IT’S hard not to feel thoroughly depressed about the state of our political discourse when you look at the reaction to Boris Johnson being confronted on a hospital visit by a father desperately worried about the care received by his sick daughter. Omar Salem said his ‘gravely ill’ daughter was left for hours because of staff shortages at Whipps Cross University Hospital in east London.
He told the prime minister: ‘This ward is not safe for children… There are not enough doctors, there are not enough nurses, it’s not well organised enough. The NHS has been destroyed. And now you come here for a press opportunity?’
Mr Johnson bafflingly tried to insist there were no press at the event, despite it being captured on camera.
But, while the headlines will portray the confrontation as a disaster for Mr Johnson, at least we have a prime minister willing to meet and listen to the public, unlike some of his predecessors.
Soon the angry army was on the attack.
A section of the internet seized on the fact Mr Salem is a Labour activist and tried to discredit his concern for his baby by implying it was politically motivated.
This is deeply unfair — he may be a Labour supporter but he is first and foremost a father worried about his child.
While that angry band of keyboard warriors targeted Mr Salem, another wave was breaking, this time directed at the BBC journalist Laura Kuenssberg (pictured).
Her crime? Sharing a tweet by Mr Salem and factually stating he was a Labour activist.
Kuenssberg was accused of being biased towards the Conservatives despite the fact she had criticised Mr Johnson’s handling of the incident in a previous tweet.
Thousands of people replied to her tweet — many abusive and personal. There were co-ordinated moves to complain to the BBC and ask for her to be sacked.
Other male journalists and organisations such as Channel 4 News had directed their Twitter followers in exactly the same way — but did not provoke the same level of outrage (I wonder what could be different?).
It’s clearly worth noting that a member of the public confronting the prime minister is a Labour activist.
It also does not negate any valid and important points that they are making — particularly if they have not deliberately sought out the meeting. These things can both be true.
But in our politics now, there is only black and white, wrong or right, good or evil. You pick a tribe and stick to it unquestioningly and uncritically.
The keyboard warriors are like lemmings — following obediently despite how ridiculous the orders — while the state of our political discourse falls off the cliff.
For the record, is Cam sorry?
DAVID CAMERON’s memoir For The Record has landed — and he can’t resist picking a few painful scabs from the referendum. For Mr Cameron, Boris Johnson only backed Brexit to ‘help his political career’ while Michael Gove became ‘a foam flecked Faragist’.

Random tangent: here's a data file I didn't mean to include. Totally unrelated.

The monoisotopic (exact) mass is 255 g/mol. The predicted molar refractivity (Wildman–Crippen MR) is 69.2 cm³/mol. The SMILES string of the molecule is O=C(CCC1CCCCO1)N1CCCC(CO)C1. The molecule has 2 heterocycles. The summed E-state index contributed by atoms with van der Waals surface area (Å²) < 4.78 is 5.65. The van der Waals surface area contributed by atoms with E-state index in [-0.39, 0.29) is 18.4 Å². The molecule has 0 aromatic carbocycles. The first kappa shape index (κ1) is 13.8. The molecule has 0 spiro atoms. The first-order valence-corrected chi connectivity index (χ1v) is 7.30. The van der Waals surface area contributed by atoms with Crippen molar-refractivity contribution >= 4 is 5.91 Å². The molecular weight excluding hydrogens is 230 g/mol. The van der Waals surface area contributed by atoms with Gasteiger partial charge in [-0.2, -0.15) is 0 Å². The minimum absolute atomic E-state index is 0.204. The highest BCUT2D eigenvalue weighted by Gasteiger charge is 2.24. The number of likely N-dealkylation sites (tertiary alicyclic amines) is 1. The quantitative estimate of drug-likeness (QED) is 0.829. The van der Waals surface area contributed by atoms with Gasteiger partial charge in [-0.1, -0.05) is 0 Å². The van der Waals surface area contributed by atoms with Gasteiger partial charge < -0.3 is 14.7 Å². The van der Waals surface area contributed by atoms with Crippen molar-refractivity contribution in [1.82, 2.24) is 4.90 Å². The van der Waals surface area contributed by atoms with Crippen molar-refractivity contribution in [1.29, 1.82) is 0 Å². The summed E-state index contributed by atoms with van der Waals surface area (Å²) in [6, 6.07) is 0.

I’ve been intrigued, however, by attempts in the interviews he has done so far to try and get Mr Cameron to apologise for the referendum. He’s been pushed repeatedly on whether he’s haunted by the result, and whether he should say sorry.
Presumably, for 52 per cent of the population, he has nothing to apologise for on that front?
Jean-Claude is in the hot seat over deal
WITH a prime minister newly focused on getting a deal after parliament’s bid to block a no-deal Brexit, all eyes are on the EU.
I’m excited to be speaking to European Commission president Jean-Claude Juncker this week — and I’ll do my best to get to the bottom of whether an agreement is possible in the coming weeks.
You can watch the full interview on this week’s Sophy Ridge on Sunday, on Sky News at 8.30am.
This week’s show will be broadcast live from Labour Party conference in Brighton, and former prime minister David Cameron will also be a guest on the show.
Are Lib Dems taking their anti-Brexit surge too far?
THE Liberal Democrats will be delighted by a new YouGov poll for The Times which puts them on 23 per cent after their conference — ahead of Labour on 21 per cent.
The party has a golden opportunity to capitalise on the unpopularity of Labour and the Conservatives.
I can’t help wondering, however, how their plan to revoke Article 50 if they win an election, rather than hold a referendum, will play with centrist Conservatives or even Leave-voting Lib Dem voters (and there are some — I’ve met them).
With Jeremy Corbyn not committing to campaign for Remain in a second referendum, do they really need to outflank Labour on Brexit?